AndroidPIT kayak hero 1
Chatbots could make it easier for KAYAK users to access the service. / © graphicstock, KAYAK

KAYAK is now integrating this new technology into Facebook Messenger, Slack and Alexa, Amazon. However, I could not help but ask Keller about the possibilities of working with the Google platform presented at the Google IO.  According to the Chief Scientist at KAYAK, the chances are great:

"Prior to extending our product to a new platform, we always evaluate what sort of experience the platform allows us to build, if this experience will [meet] our high expectations, and most importantly if this additional experience will add value for our users."

Finally, we must say that KAYAK is not the only service testing chatbots on Facebook Messenger. Skyscanner Booking is working in the same area. Airlines, such as KLM are already exploring such technology. In Brazil, for example, GOL Airlines already uses a bot system on Twitter to carry out the online check-in.

When questioned about Keller's competitors KAYAK this market, the answer was clear:

"KAYAK's chatbot sets itself apart from other travel bots by supporting the user while (1) looking for inspiration (KAYAK Explore, best time to fly, search by month, search by country), (2) finding and booking travel (flights, hotels, cars, and activities), and (3) managing travel post-booking (KAYAK Trips itineraries, real-time flight status alerts) all within a single solution."

KAYAK is not the only service testing chatbots

KAYAK's Chatbot answers in three languages: English, German and Portuguese. The content is also located in several countries such as the United States, England, Germany, Brazil and Australia:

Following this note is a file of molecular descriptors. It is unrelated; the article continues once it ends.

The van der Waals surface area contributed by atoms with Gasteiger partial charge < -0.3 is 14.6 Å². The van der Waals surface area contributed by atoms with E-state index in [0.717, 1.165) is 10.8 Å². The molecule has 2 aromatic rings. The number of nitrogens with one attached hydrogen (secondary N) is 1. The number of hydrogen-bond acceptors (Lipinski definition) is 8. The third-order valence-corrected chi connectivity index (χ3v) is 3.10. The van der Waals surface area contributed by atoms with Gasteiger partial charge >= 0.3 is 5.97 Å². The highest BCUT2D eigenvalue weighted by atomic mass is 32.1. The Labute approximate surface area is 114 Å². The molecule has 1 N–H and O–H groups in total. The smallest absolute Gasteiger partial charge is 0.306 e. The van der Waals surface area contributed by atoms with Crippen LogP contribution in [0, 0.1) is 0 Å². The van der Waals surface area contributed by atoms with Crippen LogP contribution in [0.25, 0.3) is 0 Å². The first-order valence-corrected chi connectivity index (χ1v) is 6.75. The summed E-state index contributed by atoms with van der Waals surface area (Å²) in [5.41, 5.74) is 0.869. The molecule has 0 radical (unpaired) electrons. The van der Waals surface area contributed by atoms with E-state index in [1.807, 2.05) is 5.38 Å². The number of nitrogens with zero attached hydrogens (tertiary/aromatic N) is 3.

"KAYAK's Messenger bot is currently available in localized versions for the United States, the United Kingdom, Germany, and Brazil. All versions of our bot can be used from everywhere in the world by starting a conversation with the according KAYAK Facebook page on Messenger. We are continuously adding both localized content and languages to our chatbot."

To use the KAYAK chatbot Facebook Messenger, simply access your profile in Messenger, click on your code, then select the "read code" option. On another device, access the page and scan the code. Now you can use the KAYAK bot in your messenger.

Of course, we still have a lot to learn about this technology; this is only the beginning. It is still early to see how companies like KAYAK will monetize such services since there are no advertisements with chatbots and only with partners or products. Well, at least there aren't any advertising banners.

With the number of people using courier services, the trend is to have these chatbots increasingly present in our lives. After all, it's much easier – and faster – to have a machine making a more accurate and precise search decisions than sitting at the computer analyzing prices on different airlines, hotels or even enter a city's official website.

We have our choices: we can be patient with non-automated responses or we can get used to dealing with AI.

Will you use chatbots on Facebook Messenger? Let us know in the comments.


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  • Aditi G 2 months ago Link to comment

    Yes, bots are the future undoubtedly. Going forward, I am sure they will be designed as more conversational than they are today.

    • Cory Schmidt
      • Admin
      • Staff
      2 months ago Link to comment

      I agree Aditi. Especially as individual bots get more of a chance to get exposed to human interaction. They will learn from these conversations. Although this is not always positive (racist Twitter bot) for companies that need to keep it under control this can be highly useful.